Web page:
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Ministerial Gifts

(2)

Sermon shared by David Johnston

September 2006
Summary: Continuing to look at the Ministerial Gifts within the local church and their true purpose and whether or not these gifts are still vital today.
Denomination: Pentecostal
Audience: Believer adults
Sermon:
Eph. 4:11-12
11 And he gave some, apostles; and some, prophets; and some, evangelists; and some, pastors and teachers;
12 For the perfecting of the saints, for the work of the ministry, for the edifying of the body of Christ:

Everything God does, he does well.
Not only in the creation, but also in the
Creation of HIS church.

He has ORDER. And the giving of HIS
Gifts to man is part of that order.

John Calvin once said:
"This is the arrangement by which the Lord is pleased to govern his church, to maintain its existence, and ultimately to secure its highest perfection.”

Reminds me of Eph 5:27 That he might present it to himself a glorious church, not having spot, or wrinkle, or any such thing; but that it should be holy and without blemish.

Therefore, being endued with these GIFTS is a very intricate part of the plan of God for His church.

Apostles
Mark says that he sent them out two and two. This was a kind arrangement, that each one might have a companion; and that they might visit more places, and accomplish more labor, than if they were all together.

These twelve were the original number of apostles.

The word apostle means one that is sent, and was given to them because they were sent forth to preach the gospel.
• They were ambassadors of Christ.
• They were specifically commissioned!

To this number Matthias was afterwards added, to supply the place of Judas, Ac 1:26.
And Paul was specially called to be an apostle to the Gentiles, Ro 1:1

Their office was clearly made known.
• They were to heal the sick, raise the dead, preach the gospel.
• They were to be with him, receive his instructions, learn the nature of his religion, be witnesses of his resurrection, and bear his gospel then around the globe.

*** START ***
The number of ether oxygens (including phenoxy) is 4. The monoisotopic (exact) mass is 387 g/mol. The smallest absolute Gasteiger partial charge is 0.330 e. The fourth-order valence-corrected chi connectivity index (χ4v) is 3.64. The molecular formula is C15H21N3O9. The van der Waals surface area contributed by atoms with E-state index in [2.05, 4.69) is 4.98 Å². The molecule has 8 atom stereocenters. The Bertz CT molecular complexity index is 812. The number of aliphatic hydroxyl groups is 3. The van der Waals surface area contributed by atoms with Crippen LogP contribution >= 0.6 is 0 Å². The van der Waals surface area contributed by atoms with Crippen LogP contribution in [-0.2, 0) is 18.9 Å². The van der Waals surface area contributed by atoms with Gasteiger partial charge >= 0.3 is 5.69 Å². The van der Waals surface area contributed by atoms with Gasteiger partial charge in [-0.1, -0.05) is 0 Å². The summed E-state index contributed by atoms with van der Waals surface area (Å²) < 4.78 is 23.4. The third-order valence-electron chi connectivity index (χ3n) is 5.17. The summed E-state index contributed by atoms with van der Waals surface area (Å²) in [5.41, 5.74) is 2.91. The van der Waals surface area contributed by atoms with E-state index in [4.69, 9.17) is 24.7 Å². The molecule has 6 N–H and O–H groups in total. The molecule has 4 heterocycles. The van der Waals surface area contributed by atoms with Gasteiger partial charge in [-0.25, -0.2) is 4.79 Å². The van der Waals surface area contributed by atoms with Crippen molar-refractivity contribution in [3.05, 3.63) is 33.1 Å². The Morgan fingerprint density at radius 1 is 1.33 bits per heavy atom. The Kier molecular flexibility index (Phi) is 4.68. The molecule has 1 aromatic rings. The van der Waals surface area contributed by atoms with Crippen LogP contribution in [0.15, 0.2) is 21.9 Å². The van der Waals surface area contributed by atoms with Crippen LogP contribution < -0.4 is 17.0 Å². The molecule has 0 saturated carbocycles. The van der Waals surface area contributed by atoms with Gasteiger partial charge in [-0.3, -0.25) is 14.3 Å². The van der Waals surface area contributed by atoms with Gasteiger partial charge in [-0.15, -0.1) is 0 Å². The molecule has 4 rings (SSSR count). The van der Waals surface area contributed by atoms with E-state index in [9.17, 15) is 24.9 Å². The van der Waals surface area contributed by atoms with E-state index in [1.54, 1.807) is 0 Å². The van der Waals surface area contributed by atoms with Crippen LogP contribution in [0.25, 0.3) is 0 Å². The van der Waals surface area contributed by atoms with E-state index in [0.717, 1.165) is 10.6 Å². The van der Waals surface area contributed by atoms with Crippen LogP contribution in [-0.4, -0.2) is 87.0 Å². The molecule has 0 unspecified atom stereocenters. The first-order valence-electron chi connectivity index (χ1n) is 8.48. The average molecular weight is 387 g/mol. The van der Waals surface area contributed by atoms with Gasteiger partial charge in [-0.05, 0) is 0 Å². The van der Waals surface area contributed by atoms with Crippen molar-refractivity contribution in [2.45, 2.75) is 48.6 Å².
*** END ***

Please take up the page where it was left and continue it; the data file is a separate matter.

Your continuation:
The number twelve was the best for these purposes that could be selected.

It was sufficiently large to answer the purpose of testimony; and it was small enough as not to be disorderly, or easily divided into parties or factions.

They were not learned men, and could not be supposed to spread their religion by art or talents.

They were not men of wealth, and could not bribe men to follow them.

They were not men of rank and office, and could not compel men to believe.

They were just such men as are always found the best witnesses in courts of justice—plain men, of good sense, of fair character, of great honesty.

Such men everybody believes, and especially when they are willing to lay down their lives to prove their sincerity.

It was important that Christ should choose them early in his ministry,
• that they might be fully acquainted with him;
• might treasure up his instructions,
• and observe his manner of life and his person,
• that by having been long acquainted with him they might be able to testify to his identity,
• and be competent witnesses of his resurrection.

No witnesses were ever so well qualified to give testimony as they;

and none ever gave so much evidence of their sincerity as they did.

The question is: Is the Ministry of the Apostle still in effect today?

Some say no: But let’s look at Eph. 2:19-22
19 Now therefore ye are no more strangers and foreigners, but fellowcitizens with the saints, and of the household of God;
20 And are built upon the foundation of the apostles and prophets, Jesus Christ himself being
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